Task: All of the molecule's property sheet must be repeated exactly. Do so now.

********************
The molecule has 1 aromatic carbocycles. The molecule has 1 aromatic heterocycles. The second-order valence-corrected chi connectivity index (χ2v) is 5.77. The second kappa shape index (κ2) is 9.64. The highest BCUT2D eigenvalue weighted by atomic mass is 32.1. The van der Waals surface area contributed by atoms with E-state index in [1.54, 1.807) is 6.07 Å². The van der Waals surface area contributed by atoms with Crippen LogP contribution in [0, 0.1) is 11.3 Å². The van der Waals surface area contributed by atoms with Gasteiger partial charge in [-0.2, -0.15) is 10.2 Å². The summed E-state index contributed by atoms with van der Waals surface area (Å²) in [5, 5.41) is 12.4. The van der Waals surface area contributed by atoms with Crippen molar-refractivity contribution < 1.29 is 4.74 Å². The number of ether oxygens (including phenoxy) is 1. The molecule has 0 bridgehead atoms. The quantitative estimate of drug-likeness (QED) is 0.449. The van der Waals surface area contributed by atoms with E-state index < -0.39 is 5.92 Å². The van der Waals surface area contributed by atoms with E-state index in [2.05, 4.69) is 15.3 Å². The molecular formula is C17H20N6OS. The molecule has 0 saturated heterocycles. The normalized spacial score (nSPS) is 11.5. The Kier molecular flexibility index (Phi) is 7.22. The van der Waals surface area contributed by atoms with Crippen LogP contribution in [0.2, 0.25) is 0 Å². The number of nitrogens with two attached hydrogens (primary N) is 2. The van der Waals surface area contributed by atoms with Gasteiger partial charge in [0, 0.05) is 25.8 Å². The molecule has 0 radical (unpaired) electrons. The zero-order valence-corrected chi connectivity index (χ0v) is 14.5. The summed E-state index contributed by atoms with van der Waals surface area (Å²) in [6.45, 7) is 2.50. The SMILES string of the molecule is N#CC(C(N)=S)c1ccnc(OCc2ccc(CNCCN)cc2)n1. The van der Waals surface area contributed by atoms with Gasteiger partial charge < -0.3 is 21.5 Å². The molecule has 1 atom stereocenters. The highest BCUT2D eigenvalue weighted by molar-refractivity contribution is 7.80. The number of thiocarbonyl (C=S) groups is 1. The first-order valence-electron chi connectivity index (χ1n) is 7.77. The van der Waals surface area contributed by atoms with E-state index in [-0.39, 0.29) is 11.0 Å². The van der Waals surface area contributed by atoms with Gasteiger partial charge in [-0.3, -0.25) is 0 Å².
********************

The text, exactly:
The molecule has 1 aromatic carbocycles. The molecule has 1 aromatic heterocycles. The second-order valence-corrected chi connectivity index (χ2v) is 5.77. The second kappa shape index (κ2) is 9.64. The highest BCUT2D eigenvalue weighted by atomic mass is 32.1. The van der Waals surface area contributed by atoms with E-state index in [1.54, 1.807) is 6.07 Å². The van der Waals surface area contributed by atoms with Crippen LogP contribution in [0, 0.1) is 11.3 Å². The van der Waals surface area contributed by atoms with Gasteiger partial charge in [-0.2, -0.15) is 10.2 Å². The summed E-state index contributed by atoms with van der Waals surface area (Å²) in [5, 5.41) is 12.4. The van der Waals surface area contributed by atoms with Crippen molar-refractivity contribution < 1.29 is 4.74 Å². The number of ether oxygens (including phenoxy) is 1. The molecule has 0 bridgehead atoms. The quantitative estimate of drug-likeness (QED) is 0.449. The van der Waals surface area contributed by atoms with E-state index < -0.39 is 5.92 Å². The van der Waals surface area contributed by atoms with E-state index in [2.05, 4.69) is 15.3 Å². The molecular formula is C17H20N6OS. The molecule has 0 saturated heterocycles. The normalized spacial score (nSPS) is 11.5. The Kier molecular flexibility index (Phi) is 7.22. The van der Waals surface area contributed by atoms with Crippen LogP contribution in [0.2, 0.25) is 0 Å². The number of nitrogens with two attached hydrogens (primary N) is 2. The van der Waals surface area contributed by atoms with Gasteiger partial charge in [0, 0.05) is 25.8 Å². The molecule has 0 radical (unpaired) electrons. The zero-order valence-corrected chi connectivity index (χ0v) is 14.5. The summed E-state index contributed by atoms with van der Waals surface area (Å²) in [6.45, 7) is 2.50. The SMILES string of the molecule is N#CC(C(N)=S)c1ccnc(OCc2ccc(CNCCN)cc2)n1. The van der Waals surface area contributed by atoms with Gasteiger partial charge < -0.3 is 21.5 Å². The molecule has 1 atom stereocenters. The highest BCUT2D eigenvalue weighted by molar-refractivity contribution is 7.80. The number of thiocarbonyl (C=S) groups is 1. The first-order valence-electron chi connectivity index (χ1n) is 7.77. The van der Waals surface area contributed by atoms with E-state index in [-0.39, 0.29) is 11.0 Å². The van der Waals surface area contributed by atoms with Gasteiger partial charge in [-0.3, -0.25) is 0 Å².